Getting to Malana was no easy feat. An overnight local bus from Rishikesh, a night spent in a small mountain village hotel (sick from the bus ride I had just taken), another few hour local bus ride deeper into the mountains, a couple hour taxi along sketchy dirt mountain roads and finally a couple hour hike got me to the foot of the village. I hiked to the base of the village in a state of euphoria. As I hiked, I could see it towering high above on its remote plateau overlooking the valley. I had to stop a few times to sit, look around and take it all in.
Before reaching the village entrance, I passed by a group of locals bathing under a glacier waterfall. My gaze was met for a brief moment by a couple of eyes before being quickly retracted. Upon entering the village and seeing people up close, I realized that their features were more fair than from those in neighboring villages.
The village consisted of a network of dirt and stone paths winding through three story homes. People and animals alike went about their daily lives. Groups of kids played and laughed while doing back flips off of one another’s backs with ease. Women sat along the stone fences discussing the daily gossip. Men stood in in groups around little fires. Everyone was dressed in traditional attire. My senses were overwhelmed with the smells, colors and sounds of my surroundings.
In my time spent in Malana, I learned that it is home to approximately 3500 residents and that the language spoken is Kanashi. Kanashi is unique to Malana. The origin of the language is disputed as is the origin of their race. Local legend tells that they are descendants of Alexander the Great’s Greek soldiers that had taken refuge in the valley; however, because there is no actual written history, their origins can only be hypothesized. One thing is for certain though: it is not customary to mix with outsiders. This was evident because as an outsider, I was forbidden to touch certain buildings and people for fear of impurity. Violation of these regulations subjected a person to a healthy fine.
It is the women of the village that complete the more physical work of the household while the men take care of the business of the house. As I walked through the winding stone paths, I would see women hard at work using hoes to upturn the soil in preparation for one of the few plants that can survive the harsh Himalayen winters: cannabis. This indigenous multipurpose plant has been cultivated in these areas far longer then for how long the plant has been illegal and is considered the only cash crop.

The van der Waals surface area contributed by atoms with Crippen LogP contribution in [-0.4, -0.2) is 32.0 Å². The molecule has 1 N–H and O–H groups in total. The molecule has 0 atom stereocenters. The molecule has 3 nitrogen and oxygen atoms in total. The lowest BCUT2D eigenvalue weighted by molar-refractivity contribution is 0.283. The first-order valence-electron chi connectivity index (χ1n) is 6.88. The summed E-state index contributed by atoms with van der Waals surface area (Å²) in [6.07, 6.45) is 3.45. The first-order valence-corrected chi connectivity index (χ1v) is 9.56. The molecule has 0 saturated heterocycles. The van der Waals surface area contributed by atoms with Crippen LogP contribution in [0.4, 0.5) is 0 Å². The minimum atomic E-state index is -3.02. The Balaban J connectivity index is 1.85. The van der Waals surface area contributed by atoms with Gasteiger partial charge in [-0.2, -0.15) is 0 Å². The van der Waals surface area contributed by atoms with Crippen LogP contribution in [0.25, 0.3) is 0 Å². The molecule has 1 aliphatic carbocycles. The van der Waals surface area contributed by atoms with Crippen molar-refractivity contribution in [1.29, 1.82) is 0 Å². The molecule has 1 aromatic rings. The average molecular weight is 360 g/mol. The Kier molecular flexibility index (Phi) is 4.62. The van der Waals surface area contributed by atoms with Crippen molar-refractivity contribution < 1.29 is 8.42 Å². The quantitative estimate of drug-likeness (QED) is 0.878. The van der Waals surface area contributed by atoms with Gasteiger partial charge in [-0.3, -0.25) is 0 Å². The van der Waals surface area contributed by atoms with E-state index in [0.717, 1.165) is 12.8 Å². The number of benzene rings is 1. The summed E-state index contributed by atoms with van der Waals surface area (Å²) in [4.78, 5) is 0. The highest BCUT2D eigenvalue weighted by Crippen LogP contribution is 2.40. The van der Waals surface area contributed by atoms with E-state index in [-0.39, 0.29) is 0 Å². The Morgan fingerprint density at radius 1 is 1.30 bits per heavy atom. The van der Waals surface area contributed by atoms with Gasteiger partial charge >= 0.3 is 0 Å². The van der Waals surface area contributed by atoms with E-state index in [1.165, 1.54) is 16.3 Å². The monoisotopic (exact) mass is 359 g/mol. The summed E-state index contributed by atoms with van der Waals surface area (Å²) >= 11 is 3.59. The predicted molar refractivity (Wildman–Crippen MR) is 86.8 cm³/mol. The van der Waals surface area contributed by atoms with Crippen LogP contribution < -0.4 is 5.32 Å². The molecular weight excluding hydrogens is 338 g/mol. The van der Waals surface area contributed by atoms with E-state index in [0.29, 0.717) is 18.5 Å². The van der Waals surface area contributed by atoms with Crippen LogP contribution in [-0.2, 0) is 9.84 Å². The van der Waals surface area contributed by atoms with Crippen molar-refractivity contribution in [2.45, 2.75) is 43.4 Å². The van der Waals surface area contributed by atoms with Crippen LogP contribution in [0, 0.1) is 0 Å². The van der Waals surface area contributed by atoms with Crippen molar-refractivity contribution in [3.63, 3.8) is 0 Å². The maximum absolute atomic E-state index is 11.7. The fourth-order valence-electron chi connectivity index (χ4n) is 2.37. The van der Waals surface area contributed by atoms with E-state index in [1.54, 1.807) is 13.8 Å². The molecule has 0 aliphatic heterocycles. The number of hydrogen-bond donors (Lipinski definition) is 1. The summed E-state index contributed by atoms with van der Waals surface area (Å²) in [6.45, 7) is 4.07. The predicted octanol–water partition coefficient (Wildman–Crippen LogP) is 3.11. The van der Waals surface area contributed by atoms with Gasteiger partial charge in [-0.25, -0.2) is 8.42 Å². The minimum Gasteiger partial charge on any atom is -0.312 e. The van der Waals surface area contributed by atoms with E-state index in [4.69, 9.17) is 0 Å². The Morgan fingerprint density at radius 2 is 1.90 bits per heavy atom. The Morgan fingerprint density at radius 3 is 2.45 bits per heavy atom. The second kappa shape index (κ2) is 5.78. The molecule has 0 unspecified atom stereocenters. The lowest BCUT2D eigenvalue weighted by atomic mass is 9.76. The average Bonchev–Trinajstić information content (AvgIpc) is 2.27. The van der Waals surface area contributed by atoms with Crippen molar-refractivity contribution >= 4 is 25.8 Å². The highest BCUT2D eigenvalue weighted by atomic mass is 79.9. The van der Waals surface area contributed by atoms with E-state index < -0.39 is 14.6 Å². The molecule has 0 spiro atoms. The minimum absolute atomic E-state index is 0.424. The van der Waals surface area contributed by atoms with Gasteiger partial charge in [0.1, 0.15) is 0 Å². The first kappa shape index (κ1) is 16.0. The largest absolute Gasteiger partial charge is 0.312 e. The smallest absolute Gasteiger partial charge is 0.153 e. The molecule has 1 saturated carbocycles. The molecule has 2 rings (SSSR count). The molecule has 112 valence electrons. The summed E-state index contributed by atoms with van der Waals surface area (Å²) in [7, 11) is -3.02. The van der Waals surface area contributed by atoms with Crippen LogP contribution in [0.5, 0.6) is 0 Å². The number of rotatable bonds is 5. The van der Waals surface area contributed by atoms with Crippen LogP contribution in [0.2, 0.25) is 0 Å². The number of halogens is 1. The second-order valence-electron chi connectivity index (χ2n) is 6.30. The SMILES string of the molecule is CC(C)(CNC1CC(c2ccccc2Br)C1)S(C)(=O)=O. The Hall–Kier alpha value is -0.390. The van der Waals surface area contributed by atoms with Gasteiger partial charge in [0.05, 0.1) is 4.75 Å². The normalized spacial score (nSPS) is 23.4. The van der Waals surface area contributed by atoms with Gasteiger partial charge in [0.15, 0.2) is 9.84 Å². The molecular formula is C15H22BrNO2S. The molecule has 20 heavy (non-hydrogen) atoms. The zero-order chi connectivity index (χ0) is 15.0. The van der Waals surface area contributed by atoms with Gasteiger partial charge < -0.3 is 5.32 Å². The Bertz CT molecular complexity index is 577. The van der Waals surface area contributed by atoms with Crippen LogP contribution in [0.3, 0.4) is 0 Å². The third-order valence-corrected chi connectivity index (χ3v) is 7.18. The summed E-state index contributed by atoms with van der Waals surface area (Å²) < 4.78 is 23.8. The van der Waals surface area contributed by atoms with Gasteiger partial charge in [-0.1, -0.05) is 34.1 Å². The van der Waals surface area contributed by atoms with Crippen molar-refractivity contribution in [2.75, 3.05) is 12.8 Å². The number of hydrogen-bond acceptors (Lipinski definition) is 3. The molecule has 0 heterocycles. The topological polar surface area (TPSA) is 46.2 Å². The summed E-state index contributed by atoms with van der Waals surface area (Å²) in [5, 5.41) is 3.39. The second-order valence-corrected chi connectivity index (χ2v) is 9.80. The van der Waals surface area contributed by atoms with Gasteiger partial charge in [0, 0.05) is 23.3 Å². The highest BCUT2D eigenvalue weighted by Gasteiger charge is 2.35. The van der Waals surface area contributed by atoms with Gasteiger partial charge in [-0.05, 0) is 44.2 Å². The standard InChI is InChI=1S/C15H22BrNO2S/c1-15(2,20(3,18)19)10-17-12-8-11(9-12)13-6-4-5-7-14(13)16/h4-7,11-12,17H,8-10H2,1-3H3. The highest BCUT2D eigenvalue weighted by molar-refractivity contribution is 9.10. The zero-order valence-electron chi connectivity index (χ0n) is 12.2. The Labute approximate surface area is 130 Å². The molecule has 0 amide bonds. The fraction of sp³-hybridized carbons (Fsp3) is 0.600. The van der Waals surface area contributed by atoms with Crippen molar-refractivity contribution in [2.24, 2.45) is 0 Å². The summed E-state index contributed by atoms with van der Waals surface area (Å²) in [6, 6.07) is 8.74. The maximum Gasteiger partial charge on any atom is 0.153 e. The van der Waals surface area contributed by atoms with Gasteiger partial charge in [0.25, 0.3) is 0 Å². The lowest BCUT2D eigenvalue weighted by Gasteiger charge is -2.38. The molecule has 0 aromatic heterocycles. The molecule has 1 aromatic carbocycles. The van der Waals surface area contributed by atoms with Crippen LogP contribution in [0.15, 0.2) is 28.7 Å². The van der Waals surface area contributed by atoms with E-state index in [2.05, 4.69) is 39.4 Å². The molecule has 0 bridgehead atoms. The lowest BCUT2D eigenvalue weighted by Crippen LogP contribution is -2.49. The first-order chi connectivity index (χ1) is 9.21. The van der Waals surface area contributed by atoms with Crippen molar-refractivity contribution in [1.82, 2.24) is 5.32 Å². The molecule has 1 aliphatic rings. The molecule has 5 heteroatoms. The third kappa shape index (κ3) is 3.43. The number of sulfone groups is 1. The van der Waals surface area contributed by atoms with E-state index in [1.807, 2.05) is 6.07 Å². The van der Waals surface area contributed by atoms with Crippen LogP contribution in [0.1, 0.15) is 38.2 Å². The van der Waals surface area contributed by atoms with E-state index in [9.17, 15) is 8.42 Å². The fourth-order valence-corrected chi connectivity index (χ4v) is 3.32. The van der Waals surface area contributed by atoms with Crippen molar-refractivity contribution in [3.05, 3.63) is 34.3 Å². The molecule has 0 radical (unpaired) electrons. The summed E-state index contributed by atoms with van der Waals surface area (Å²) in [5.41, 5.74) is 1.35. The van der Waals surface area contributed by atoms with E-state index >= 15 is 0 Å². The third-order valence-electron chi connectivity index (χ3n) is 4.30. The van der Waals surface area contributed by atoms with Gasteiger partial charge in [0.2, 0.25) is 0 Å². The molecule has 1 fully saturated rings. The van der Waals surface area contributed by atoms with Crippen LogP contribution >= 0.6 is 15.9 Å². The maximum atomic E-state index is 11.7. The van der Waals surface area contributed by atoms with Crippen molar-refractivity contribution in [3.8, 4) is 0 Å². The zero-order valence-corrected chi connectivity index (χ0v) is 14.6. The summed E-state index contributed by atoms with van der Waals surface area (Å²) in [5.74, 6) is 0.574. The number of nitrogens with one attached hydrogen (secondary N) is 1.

Interestingly, Malana has its own unique political system separate from the rest of India. Locals claim that it is the world’s oldest democracy, however the true history remains a mystery. What is evident is that they have found a system that works. Malana is an example of a community of people living together in harmony. They have done so for many years and certainly if they continue this way, for many years to come. For this reason, maybe the world has a thing or two to learn from this isolated mountain village.
Malana has remained fiercely independent throughout history, however the construction of a nearby dam and road up the Malana valley has changed this. What once took multiple days to reach hiking is now a few hour hike from the closest road. With this comes more opportunity for development and exposure to the world outside. I did not spend enough time in Malana to attest to how its residents are embracing the winds of change. What I can say is that despite this exposure, tradition certainly remains a very important part of their culture and identity.
I left Malana with a new sense of wonder. Curiosity of this isolated village still gnaws at my mind on a daily basis and as soon as the the time is right, I hope to return to explore and furthur my understanding of this unique culture.
Disclaimer: Much of this information was passed on to me through word of mouth from a respected local. Please personal message me if there is any misleading information.